Today I am guest blogging over at Bold Cafe: “Faith Reflections: Beloved and Wonderfully Made.”
It is really hard to be a preteen or teenager today. I unfortunately know this because as a pastor who works with youth, I have seen this firsthand. I’m not saying that it wasn’t difficult to be that age. I received my fair share of unrealistic and unhealthy messages about society’s definition of beauty and who was worthy and who was not. All I had to do was watch a few VH1 videos, stop at the magazine rack at a convenience store, or listen to my middle school classmates who bullied me during lunch to know that I did not fit into society’s most-valued list.
However, it is much more difficult today to shut out the negative messages about who is deemed worthy in the eyes of society and one’s peers.
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I’m blogging “A God Who Shows Up” over at Bold Cafe (Women of the ELCA today). Here is part of what I wrote:
Since I moved away after high school, I always look forward to going back to my parent’s home for the holidays. And since Christmas songs, movies, and holiday TV specials often include themes of magical family “homecomings,” I am guessing I’m not the only one whose focus in December is on getting ready to go home. After all, doesn’t Perry Como say: “If you want to be happy in a million ways, for the holidays, you can’t beat home sweet home?”
And yet, what about those individuals whose family relationships are broken or abusive, those who feel unsafe in their homes, or those who do not have homes to go to? Can they find places during the holidays that “beat home sweet home?”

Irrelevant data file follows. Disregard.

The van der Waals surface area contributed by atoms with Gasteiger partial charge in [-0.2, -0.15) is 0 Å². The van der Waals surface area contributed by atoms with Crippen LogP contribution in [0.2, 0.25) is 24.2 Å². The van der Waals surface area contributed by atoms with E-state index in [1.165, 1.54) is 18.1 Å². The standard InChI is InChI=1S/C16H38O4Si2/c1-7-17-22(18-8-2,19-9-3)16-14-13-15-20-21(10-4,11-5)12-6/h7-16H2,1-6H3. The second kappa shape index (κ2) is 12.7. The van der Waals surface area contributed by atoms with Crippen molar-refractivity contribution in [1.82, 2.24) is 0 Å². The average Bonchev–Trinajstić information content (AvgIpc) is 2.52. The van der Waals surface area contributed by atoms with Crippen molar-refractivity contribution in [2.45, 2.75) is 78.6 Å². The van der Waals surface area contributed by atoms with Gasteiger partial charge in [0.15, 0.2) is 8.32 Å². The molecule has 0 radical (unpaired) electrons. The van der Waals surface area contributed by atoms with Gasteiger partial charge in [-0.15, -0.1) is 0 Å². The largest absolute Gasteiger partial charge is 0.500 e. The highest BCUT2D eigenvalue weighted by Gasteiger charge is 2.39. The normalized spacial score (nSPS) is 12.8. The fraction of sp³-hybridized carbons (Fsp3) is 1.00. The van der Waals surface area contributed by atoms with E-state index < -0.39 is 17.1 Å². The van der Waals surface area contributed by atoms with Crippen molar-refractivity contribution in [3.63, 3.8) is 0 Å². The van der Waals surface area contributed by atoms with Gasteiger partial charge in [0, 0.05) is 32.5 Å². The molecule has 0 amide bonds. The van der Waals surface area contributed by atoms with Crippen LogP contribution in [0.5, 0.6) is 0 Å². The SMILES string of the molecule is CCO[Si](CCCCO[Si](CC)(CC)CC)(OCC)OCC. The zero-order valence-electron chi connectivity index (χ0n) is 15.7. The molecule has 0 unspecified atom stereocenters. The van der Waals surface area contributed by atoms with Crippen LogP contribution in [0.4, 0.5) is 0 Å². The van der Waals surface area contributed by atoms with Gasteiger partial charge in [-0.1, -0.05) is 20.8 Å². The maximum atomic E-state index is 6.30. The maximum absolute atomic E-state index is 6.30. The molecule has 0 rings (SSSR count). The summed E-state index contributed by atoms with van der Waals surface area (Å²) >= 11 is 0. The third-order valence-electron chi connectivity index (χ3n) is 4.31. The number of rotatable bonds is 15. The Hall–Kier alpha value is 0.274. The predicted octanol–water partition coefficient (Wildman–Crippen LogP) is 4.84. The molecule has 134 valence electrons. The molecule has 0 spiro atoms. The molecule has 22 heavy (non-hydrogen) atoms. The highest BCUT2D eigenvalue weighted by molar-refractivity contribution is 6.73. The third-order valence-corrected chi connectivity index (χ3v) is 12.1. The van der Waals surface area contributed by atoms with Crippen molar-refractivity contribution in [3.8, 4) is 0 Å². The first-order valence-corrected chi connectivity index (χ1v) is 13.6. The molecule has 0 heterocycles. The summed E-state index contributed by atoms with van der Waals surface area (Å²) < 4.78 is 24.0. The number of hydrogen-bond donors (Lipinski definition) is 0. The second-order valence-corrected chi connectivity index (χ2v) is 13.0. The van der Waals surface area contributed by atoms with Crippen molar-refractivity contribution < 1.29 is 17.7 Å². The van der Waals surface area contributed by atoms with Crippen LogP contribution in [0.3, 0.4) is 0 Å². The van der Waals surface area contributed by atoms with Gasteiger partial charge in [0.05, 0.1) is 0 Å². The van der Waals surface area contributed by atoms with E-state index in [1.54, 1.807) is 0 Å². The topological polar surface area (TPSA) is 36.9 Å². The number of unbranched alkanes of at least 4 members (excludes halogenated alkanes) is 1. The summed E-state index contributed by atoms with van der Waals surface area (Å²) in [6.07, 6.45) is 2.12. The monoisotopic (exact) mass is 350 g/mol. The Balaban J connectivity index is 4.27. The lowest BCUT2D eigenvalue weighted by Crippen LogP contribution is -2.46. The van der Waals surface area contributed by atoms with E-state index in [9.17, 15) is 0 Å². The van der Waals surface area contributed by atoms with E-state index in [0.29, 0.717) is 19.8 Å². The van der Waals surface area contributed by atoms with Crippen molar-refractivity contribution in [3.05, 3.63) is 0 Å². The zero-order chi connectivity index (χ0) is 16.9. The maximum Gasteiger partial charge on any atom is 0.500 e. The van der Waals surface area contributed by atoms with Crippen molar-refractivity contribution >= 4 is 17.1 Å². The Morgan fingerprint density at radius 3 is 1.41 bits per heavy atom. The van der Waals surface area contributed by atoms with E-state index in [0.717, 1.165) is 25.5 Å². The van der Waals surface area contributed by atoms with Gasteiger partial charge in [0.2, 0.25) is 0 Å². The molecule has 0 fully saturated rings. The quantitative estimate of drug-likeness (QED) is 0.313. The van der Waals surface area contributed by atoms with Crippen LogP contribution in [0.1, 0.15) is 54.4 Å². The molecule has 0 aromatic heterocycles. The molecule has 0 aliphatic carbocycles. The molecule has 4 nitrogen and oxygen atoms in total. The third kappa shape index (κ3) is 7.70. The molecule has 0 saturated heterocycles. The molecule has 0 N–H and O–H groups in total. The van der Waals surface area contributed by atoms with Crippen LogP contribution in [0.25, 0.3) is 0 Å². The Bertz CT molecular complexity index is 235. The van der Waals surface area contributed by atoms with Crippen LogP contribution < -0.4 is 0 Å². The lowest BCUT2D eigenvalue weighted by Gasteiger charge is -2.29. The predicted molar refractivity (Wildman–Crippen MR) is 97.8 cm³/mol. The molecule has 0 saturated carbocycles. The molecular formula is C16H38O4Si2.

It seems as though the theme lately in the news has been one of violence, instability, and displacement. The economy continues to leave many people jobless or underemployed, families are losing their homes to foreclosure, and more and more people are moving to transitional housing or becoming homeless. Additionally, the past several months, we have heard about the terrified children at the border who are fleeing violence. We have seen horrific images of the attack on Gaza that killed thousands of civilians and damaged thousands of homes, and we are aware of domestic violence that occurs in households.
So how can our cultural emphasis on “holiday homecoming” be good news when this “homecoming” is not a reality for so many?
Read the rest at Bold Cafe (Women of the ELCA).
Today I’m blogging “An Advent Call Story” over at Bold Cafe (Women of the ELCA). Here is a part of what I wrote:
As I was getting ready for Advent this year, I realized that our Christmas songs, TV shows, and movies emphasize the importance of going home for the holidays. As I realized this, I thought about the people who cannot relate to this “holiday homecoming.” I could not help but think about those who lack a safe place they can call home.
I know this is not one of our Advent texts, but as we approached Advent, I was reminded of Moses’ call story in Exodus 3:1-12.
For many years, there had been a famine in the land of Canaan, and as a result, the Israelites left their homes in great numbers and traveled to Egypt to make a better life. However, Pharaoh disliked the growing numbers of Israelites who were taking refuge in his land. He did not want them to make Egypt their new home. So Pharaoh took advantage of the situation and turned these refugees into slaves. For centuries, the Hebrew refugees were forced into terrible working conditions and became victims of racism and violence. In their enslavement, they longed for release from their captivity and suffering and cried out to God.
And this is where Exodus 3 comes in.
– Read the rest at: Bold Cafe (Women of the ELCA)